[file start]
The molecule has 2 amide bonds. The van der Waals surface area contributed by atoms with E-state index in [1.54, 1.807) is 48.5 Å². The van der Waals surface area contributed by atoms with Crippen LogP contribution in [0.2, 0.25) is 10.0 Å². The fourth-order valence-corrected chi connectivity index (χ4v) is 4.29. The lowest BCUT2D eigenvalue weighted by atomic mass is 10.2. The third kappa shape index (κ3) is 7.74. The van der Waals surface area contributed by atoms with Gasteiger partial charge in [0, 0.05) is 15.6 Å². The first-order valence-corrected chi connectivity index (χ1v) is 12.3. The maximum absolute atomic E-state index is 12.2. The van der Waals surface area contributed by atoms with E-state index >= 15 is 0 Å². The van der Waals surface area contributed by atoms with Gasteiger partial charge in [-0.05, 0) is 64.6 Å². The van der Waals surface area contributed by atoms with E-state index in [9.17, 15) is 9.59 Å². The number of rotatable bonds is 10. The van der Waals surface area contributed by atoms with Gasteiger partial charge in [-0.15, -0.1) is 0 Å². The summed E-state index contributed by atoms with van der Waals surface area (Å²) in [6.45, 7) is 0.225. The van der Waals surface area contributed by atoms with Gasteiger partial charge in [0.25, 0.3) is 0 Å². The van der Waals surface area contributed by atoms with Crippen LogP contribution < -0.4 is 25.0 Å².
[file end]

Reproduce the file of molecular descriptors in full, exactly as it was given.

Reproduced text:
The molecule has 2 amide bonds. The van der Waals surface area contributed by atoms with E-state index in [1.54, 1.807) is 48.5 Å². The van der Waals surface area contributed by atoms with Crippen LogP contribution in [0.2, 0.25) is 10.0 Å². The fourth-order valence-corrected chi connectivity index (χ4v) is 4.29. The lowest BCUT2D eigenvalue weighted by atomic mass is 10.2. The third kappa shape index (κ3) is 7.74. The van der Waals surface area contributed by atoms with Gasteiger partial charge in [0, 0.05) is 15.6 Å². The first-order valence-corrected chi connectivity index (χ1v) is 12.3. The maximum absolute atomic E-state index is 12.2. The van der Waals surface area contributed by atoms with E-state index >= 15 is 0 Å². The van der Waals surface area contributed by atoms with Gasteiger partial charge in [-0.05, 0) is 64.6 Å². The van der Waals surface area contributed by atoms with E-state index in [9.17, 15) is 9.59 Å². The number of rotatable bonds is 10. The van der Waals surface area contributed by atoms with Gasteiger partial charge in [-0.15, -0.1) is 0 Å². The summed E-state index contributed by atoms with van der Waals surface area (Å²) in [6.45, 7) is 0.225. The van der Waals surface area contributed by atoms with Gasteiger partial charge in [0.25, 0.3) is 0 Å². The van der Waals surface area contributed by atoms with Crippen LogP contribution < -0.4 is 25.0 Å².